n
are occurring, something that would usually be considered a side effect, it is all done in a safe way which is deterministic. The result is that we get the benefits of being able to modify memory in-place, while still producing a pure function with the use of runST
.
import Control.Monad.ST
import Data.STRef
import Control.Monad
sumST :: Num a => [a] -> a
sumST xs = runST $ do -- runST takes out stateful code and makes it pure again.
n <- newSTRef 0 -- Create an STRef (place in memory to store values)
forM_ xs $ \x -> do -- For each element of xs ..
modifySTRef n (+x) -- add it to what we have in n.
readSTRef n -- read the value of n, and return it.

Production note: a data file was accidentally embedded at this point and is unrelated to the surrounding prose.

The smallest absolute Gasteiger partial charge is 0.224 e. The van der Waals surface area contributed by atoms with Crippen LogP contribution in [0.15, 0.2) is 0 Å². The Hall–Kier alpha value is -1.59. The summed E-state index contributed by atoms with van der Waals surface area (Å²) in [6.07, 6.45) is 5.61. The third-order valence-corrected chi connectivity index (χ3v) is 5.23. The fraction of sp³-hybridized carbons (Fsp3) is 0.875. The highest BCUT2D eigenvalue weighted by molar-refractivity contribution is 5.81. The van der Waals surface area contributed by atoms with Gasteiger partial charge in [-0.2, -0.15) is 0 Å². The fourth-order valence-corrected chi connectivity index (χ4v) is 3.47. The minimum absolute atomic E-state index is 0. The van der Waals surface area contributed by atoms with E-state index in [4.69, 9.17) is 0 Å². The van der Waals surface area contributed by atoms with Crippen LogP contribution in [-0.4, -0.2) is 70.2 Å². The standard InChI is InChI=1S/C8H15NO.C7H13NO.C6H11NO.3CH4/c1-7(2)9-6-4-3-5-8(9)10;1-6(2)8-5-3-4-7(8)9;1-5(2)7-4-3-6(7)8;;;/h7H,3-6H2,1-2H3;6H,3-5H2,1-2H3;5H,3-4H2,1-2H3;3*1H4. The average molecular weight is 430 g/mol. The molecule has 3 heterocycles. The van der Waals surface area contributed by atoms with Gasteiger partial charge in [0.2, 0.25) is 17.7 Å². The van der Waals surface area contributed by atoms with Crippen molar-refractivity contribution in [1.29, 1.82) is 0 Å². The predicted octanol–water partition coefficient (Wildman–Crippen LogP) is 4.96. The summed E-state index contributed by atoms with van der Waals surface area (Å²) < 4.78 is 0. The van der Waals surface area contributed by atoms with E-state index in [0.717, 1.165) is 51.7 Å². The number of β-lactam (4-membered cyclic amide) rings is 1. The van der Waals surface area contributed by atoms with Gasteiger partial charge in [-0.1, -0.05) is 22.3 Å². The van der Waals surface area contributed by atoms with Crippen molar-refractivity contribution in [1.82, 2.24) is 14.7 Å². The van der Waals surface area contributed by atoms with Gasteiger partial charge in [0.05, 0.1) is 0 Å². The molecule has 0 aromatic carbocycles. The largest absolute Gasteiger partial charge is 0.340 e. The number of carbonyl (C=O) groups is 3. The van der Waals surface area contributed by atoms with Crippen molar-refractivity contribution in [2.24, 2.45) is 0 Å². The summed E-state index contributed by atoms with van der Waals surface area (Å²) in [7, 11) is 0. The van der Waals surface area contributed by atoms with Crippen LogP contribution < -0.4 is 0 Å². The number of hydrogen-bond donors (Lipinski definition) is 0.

An implementation of foldl
using ST
(a lot like sum
, and in fact sum
can be defined in terms of foldlST
):
foldlST :: (a -> b -> a) -> a -> [b] -> a
foldlST f acc xs = runST $ do
acc' <- newSTRef acc -- Create a variable for the accumulator
forM_ xs $ \x -> do -- For each x in xs...
a <- readSTRef acc' -- read the accumulator
writeSTRef acc' (f a x) -- apply f to the accumulator and x
readSTRef acc' -- and finally read the result
An example of the Fibonacci function running in constant¹ space:
fibST :: Integer -> Integer
fibST n =
if n < 2
then n
else runST $ do
x <- newSTRef 0
y <- newSTRef 1
fibST' n x y
where fibST' 0 x _ = readSTRef x
fibST' n x y = do
x' <- readSTRef x
y' <- readSTRef y
writeSTRef x y'
writeSTRef y $! x'+y'
fibST' (n-1) x y
^{[1] Since we're using Integers, technically it's not constant space, as they grow in size when they get bigger, but we can ignore this}.
References
- Lazy Functional State Threads, John Launchbury and Simon Peyton Jones (the authors of State in Haskell).
- Control.Monad.ST in the base libraries